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Letter: Bright children

Sir: Your leading article sneering at plans to offer bright children extra tuition in state schools on the basis that it will not tempt Mr and Mrs Range Rover into the state system is really quite astounding (22 March). Is The Independent's readership now presumed only to include people whose children are at private school?

Many bright children, especially in London, who a generation ago would have gone to grammar school are now unable to do so because of the ridiculously high level of competition (over 1,000 applicants for 93 places locally). Private schooling, especially for larger families, is simply not an option.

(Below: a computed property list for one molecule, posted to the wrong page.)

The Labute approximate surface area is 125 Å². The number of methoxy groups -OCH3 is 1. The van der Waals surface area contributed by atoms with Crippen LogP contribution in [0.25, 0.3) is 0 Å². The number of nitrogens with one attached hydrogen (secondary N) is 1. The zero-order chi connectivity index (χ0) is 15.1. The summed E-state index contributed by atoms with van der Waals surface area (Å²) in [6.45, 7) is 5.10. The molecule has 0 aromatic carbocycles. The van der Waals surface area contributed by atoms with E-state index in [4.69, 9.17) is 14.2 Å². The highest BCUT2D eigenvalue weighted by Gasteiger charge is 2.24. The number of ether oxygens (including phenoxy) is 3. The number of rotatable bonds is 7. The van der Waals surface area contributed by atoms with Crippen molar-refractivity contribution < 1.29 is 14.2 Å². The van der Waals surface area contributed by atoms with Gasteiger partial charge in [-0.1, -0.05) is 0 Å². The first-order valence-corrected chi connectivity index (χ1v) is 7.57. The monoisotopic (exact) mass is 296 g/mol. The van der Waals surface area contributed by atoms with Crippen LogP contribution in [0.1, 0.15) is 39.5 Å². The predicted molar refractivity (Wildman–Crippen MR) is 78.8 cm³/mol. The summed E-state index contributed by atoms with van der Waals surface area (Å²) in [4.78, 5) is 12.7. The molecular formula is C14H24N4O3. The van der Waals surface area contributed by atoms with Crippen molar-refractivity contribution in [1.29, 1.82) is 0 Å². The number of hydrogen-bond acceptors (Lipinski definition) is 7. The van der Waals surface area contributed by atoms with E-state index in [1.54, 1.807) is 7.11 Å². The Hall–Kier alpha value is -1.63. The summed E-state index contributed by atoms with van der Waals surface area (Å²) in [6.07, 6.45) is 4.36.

Government plans therefore offer a glimmer of hope for many who feel their children have been unjustly relegated to the second division. While this sentiment is unfair to many comprehensive schools it is obvious from your letters page that Seventies dogma is still alive and kicking.

Surely the aim of any good school is to develop the full potential of any child, able or otherwise, and not to maintain an egalitarian utopia. Why is there such hostility to the idea, in some quarters, that some children are brighter than others? Why is it that helping the less able is to be encouraged, while stretching bright children further is "arbitrary and divisive" to quote from one of your more depressing correspondents.

Far from being a "gimmick", the Government's plans are a creative way to increase opportunities for a greater number of children, regardless of background. How can that be a bad thing? And whilst it may well not tempt Mr and Mrs Range Rover, it may well make a difference for a great many families who, far from being converted to comprehensive education, are stuck with it.


London N12